Fianna Fail leader Michéal Martin has once more ruled out going into government with either Sinn Féin or Fine Gael.

Mr Martin made the comments ahead of his party's Ard Fheis, which has started in Dublin

In his opening address, Mr Martin noted the party's success in last year's General Election and said that since then, great strides had been made by the organisation.

Fianna Fáil delegates voted this evening not to enter into a coalition government with Sinn Féin under any circumstances.

The Ard Fheis is being held against the backdrop of Tuesday's Budget, which Fianna Fáil facilitated as part of its confidence and supply agreement with the minority coalition.

Although Fianna Fáil has agreed to facilitate one more budget, it - like many other parties - is already preparing for the next electoral contest and is selecting candidates around the country.

With 45 TDs and 13 Senators, Fianna Fáil wants to build on its 2016 performance.

Mr Martin accused the Taoiseach of having "nothing whatsoever" to say about improving health services, developing education or addressing the lack of delivery despite Leo Varadkar's "urgent need to communicate more".

He also accused the Government of a "spin campaign" and criticised Mr Varadkar over the establishment of a new communications unit.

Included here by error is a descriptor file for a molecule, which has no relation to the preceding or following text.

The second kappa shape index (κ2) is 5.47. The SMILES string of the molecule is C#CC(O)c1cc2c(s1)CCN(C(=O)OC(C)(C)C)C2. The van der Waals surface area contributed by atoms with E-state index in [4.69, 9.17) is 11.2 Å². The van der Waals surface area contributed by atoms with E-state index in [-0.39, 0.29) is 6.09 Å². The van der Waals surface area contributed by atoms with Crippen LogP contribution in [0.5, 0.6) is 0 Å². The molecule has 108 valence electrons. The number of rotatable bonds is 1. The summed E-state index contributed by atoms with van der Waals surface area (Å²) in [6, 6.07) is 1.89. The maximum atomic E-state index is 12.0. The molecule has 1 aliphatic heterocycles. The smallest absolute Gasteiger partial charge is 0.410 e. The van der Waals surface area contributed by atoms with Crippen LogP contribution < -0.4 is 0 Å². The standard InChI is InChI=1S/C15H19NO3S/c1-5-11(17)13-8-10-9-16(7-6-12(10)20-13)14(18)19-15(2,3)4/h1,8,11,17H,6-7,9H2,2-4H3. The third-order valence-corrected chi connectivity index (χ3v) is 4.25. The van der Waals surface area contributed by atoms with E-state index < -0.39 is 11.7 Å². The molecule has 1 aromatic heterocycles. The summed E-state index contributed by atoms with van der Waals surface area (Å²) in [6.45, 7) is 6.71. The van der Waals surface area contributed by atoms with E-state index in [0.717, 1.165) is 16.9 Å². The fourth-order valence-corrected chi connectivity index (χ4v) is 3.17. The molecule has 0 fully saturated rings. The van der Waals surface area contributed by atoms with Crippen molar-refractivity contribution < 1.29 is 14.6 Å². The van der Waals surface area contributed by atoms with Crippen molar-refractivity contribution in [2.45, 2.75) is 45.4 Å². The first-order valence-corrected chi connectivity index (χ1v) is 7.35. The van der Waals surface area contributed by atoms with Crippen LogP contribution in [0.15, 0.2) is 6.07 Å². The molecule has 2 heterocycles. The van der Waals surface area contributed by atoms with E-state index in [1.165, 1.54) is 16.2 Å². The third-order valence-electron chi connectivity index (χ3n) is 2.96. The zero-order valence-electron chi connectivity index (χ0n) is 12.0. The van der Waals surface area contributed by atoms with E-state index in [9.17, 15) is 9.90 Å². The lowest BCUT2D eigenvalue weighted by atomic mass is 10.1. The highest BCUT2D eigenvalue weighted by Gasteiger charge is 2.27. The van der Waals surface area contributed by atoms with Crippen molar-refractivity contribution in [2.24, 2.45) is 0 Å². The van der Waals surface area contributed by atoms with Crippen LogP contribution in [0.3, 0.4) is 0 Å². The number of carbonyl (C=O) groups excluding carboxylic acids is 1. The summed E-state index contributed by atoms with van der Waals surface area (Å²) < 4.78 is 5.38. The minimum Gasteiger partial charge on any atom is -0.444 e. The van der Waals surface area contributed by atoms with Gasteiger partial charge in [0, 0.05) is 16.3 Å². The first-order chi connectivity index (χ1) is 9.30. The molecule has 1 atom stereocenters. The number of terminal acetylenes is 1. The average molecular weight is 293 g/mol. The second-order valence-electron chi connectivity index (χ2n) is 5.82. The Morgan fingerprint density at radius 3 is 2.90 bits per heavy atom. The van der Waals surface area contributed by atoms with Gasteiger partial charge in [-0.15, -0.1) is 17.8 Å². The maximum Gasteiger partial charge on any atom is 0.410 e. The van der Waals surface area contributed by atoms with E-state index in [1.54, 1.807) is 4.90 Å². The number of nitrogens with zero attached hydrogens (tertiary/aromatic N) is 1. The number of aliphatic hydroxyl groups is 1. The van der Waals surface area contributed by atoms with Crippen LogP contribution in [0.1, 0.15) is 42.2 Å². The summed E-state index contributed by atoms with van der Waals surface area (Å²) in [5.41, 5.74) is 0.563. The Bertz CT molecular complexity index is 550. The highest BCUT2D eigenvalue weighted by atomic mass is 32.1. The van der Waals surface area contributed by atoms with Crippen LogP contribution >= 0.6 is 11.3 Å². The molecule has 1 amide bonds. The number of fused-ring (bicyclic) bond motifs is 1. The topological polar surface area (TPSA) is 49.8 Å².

Mr Martin said Government was failing vulnerable children and the more Fine Gael talked about caring for children, the worse the situation got. 

The Fianna Fáil leader also called for a new departure in relation in children's services and suggested that ministers Katherine Zappone, Simon Harris and Eoghan Murphy update the Dáil every two months on child homelessness and vulnerable children. 

"If they are so committed to communicating and talking, let's start by talking meaningfully about our vulnerable children", he said to applause. 

In relation to the Eighth Amendment, Mr Martin said the freedom of conscience principle will apply to Fianna Fáil as the Oireachtas considers its position. 

He said divergent opinion needed to be respected and tolerated. 

He also said he had not changed his mind about former Fianna Fáil taoiseach Bertie Ahern rejoining the party.

The Ard Fheis is being held in the capital where it wants to win seats in the five Dublin constituencies where it has no Dáil representation.

Over the weekend, delegates will vote on around 135 motions. Many focus on key areas such as health, housing and Brexit. 

Tomorrow there are motions adopting contradictory approaches on the Eighth Amendment, which acknowledges the equal right to life of the mother and the unborn.

The Ard Fheis will close tomorrow night with a televised address by Mr Martin.